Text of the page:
After you’ve decided where you want to apply to college, the next step is to actually fill out the application materials. 456 colleges use the Common Application, an application that you can fill out online and submit to multiple colleges. However, UT-Knoxville doesn’t use the Common App, nor do many other colleges in Tennessee. Make sure to check out your colleges’ requirements before starting any application.
Most applications, including the Common App, consist of several parts: basic information, like your name; academic information, which includes your transcript of classes and grades; standardized test scores; and financial information. It’s important that you fill out every part of the application to the best of your ability. For example, if you’re specifically asked for both your SAT score and your ACT score, make sure you provide both.
Some colleges might ask for a letter of recommendation from a teacher. Always give the teacher at least three weeks’ notice before the application is due. This will ensure that your teacher will have time to write something meaningful. Some high schools even have policies stating that you must give a teacher a certain amount of time to write the letter. Respect your teachers’ time by following those guidelines.
In addition to the application form, colleges will usually ask you for an "essay" or a "personal statement" that helps them to get to know you as more than a standardized test score or a GPA. These essays are important because they provide you with an opportunity to show college admissions officers who you really are. However, the essay-writing process can be daunting; it's hard to look at a blank sheet of paper and plan out a concise and meaningful essay. Here are some tips to help you on your way.
- Before you begin writing, brainstorm a list of topics you feel passionately about. What extracurricular activities have you participated in, and how have they changed you as a person? What life experiences have helped to shape your outlook on life? These are not easy questions, so don't feel discouraged if the brainstorming process is slow. Obviously, as a TSA member, one viable option is to write about your experience in TSA.
- If you are asked to answer a specific prompt, ensure that your essay actually answers the question posed in the prompt. An off-topic essay, even one that is well-written, will almost certainly hurt your chances of impressing admissions officers.
- If you are asked to write a "personal statement," your options are wide-open. However, you should not use the personal statement as a resume that lists every single activity you have participated in during high school. Instead, pick a single topic that you think best represents you, and make it as meaningful as you can.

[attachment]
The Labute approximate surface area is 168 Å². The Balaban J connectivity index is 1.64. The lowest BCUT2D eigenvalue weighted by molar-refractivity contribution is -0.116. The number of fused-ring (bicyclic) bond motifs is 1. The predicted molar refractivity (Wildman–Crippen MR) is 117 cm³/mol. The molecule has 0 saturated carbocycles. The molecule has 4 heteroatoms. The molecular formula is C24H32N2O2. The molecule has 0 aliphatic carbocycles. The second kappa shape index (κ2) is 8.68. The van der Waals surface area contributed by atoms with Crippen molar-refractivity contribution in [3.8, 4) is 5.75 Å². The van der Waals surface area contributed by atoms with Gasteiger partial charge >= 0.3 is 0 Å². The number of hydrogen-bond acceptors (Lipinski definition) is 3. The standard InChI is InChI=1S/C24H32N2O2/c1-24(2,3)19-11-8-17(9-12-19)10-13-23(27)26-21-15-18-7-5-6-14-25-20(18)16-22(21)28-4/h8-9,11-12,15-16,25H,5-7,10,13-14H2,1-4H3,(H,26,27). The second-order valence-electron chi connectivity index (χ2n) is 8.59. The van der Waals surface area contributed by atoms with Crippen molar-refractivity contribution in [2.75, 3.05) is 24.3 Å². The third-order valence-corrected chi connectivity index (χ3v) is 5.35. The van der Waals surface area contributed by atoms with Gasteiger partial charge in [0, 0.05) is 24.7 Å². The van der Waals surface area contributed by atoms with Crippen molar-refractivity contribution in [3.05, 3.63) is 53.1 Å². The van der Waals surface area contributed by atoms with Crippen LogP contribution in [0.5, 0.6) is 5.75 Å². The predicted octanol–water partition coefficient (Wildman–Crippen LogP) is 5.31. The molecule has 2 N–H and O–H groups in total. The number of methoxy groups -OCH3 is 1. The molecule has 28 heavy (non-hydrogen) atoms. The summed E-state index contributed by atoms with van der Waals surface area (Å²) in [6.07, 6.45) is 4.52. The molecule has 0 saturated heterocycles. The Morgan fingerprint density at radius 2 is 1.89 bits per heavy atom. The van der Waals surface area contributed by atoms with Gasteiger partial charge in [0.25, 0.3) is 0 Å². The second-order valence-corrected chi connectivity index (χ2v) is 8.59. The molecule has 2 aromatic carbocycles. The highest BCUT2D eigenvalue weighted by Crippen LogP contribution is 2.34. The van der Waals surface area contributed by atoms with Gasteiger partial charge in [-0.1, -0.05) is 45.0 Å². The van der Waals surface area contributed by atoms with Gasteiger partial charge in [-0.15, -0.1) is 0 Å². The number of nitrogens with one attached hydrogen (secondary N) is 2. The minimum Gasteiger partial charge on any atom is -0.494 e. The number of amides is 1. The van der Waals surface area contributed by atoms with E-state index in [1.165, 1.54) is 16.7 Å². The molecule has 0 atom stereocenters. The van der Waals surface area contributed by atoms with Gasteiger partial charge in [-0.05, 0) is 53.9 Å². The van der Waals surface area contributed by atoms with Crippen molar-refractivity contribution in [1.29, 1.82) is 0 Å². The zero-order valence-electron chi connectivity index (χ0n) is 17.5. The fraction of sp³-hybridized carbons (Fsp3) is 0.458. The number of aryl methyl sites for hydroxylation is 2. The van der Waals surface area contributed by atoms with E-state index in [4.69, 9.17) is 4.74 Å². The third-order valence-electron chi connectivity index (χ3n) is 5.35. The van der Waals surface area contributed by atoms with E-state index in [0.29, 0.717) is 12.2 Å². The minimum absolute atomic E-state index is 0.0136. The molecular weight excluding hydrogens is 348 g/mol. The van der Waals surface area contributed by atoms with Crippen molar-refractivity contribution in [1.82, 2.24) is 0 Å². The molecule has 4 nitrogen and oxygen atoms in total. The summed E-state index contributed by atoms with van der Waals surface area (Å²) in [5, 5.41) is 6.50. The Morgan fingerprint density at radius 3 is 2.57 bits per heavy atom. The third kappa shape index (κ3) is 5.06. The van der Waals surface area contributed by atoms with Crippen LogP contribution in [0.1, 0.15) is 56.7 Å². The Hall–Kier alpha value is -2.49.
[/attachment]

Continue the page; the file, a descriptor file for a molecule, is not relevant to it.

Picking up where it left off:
- Write about something you are passionate about. Sure, "National Merit Semifinalist" may sound impressive, but does it really represent who you are as a person? Admissions officers read thousands of essays, so they're good at distinguishing between pompous, hokey and passionately-written essays.
- Most of the time, your essay will be limited to roughly 500 words. Don't waste space with unnecessary detail! Keep your writing concise and clear.
- When you're finished with your first draft, ask one of your favorite teachers to review and critique it. They may be able to correct grammatical errors or offer suggestions on your writing.
Since you can’t possibly pass or fail a college interview, don’t be nervous! Just make some basic preparations and remember some simple manners before going in. Because your interviewer should be treated with respect at all times, you should demonstrate that by dressing nicely. Avoid casual clothing and messy hair. ALWAYS be on time. If you have any doubts of your ability to be timely, arrive early; make a great first impression. When you speak to the interviewer, remember to be polite, respond conversationally, and to be yourself. Never try to be someone you are not, because usually it doesn’t end well. Lastly, be confident, but not arrogant. Present yourself well, but don’t push it over the limits. With these tips, your interview will start and end well!
We hope that you’ve found these tips helpful in your college application process. Remember that many people are involved in the process- teachers, guidance councilors, admissions officers, and interviewers. Be sure to respect their time and energy, and you can’t go wrong. Next month, we’ll finish our three-part blog on colleges with a discussion on how to select classes that play off of the skills you have learned through TSA. If you have any questions, comments, or suggestions, be sure to post them below!